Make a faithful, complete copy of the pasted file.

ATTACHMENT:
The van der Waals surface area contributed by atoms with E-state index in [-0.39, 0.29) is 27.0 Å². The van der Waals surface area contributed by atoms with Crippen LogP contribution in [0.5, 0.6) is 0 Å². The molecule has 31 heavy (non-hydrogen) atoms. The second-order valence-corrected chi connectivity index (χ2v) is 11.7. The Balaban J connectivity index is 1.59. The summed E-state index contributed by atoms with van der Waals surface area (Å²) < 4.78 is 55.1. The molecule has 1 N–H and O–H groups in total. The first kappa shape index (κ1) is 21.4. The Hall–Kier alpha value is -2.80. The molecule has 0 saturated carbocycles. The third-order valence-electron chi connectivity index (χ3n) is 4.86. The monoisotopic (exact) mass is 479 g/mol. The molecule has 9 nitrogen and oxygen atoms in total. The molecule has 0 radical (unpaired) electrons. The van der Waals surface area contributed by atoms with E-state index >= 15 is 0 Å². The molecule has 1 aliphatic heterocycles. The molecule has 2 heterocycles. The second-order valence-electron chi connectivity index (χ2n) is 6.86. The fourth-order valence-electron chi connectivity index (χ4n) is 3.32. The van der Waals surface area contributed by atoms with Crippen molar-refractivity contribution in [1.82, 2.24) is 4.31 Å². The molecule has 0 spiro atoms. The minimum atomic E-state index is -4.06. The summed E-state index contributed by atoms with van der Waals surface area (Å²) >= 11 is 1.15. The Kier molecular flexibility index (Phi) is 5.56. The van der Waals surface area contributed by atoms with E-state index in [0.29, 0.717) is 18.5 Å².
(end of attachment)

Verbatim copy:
The van der Waals surface area contributed by atoms with E-state index in [-0.39, 0.29) is 27.0 Å². The van der Waals surface area contributed by atoms with Crippen LogP contribution in [0.5, 0.6) is 0 Å². The molecule has 31 heavy (non-hydrogen) atoms. The second-order valence-corrected chi connectivity index (χ2v) is 11.7. The Balaban J connectivity index is 1.59. The summed E-state index contributed by atoms with van der Waals surface area (Å²) < 4.78 is 55.1. The molecule has 1 N–H and O–H groups in total. The first kappa shape index (κ1) is 21.4. The Hall–Kier alpha value is -2.80. The molecule has 0 saturated carbocycles. The third-order valence-electron chi connectivity index (χ3n) is 4.86. The monoisotopic (exact) mass is 479 g/mol. The molecule has 9 nitrogen and oxygen atoms in total. The molecule has 0 radical (unpaired) electrons. The van der Waals surface area contributed by atoms with E-state index >= 15 is 0 Å². The molecule has 1 aliphatic heterocycles. The molecule has 2 heterocycles. The second-order valence-electron chi connectivity index (χ2n) is 6.86. The fourth-order valence-electron chi connectivity index (χ4n) is 3.32. The van der Waals surface area contributed by atoms with Crippen molar-refractivity contribution in [1.82, 2.24) is 4.31 Å². The molecule has 0 spiro atoms. The minimum atomic E-state index is -4.06. The summed E-state index contributed by atoms with van der Waals surface area (Å²) >= 11 is 1.15. The Kier molecular flexibility index (Phi) is 5.56. The van der Waals surface area contributed by atoms with E-state index in [0.29, 0.717) is 18.5 Å².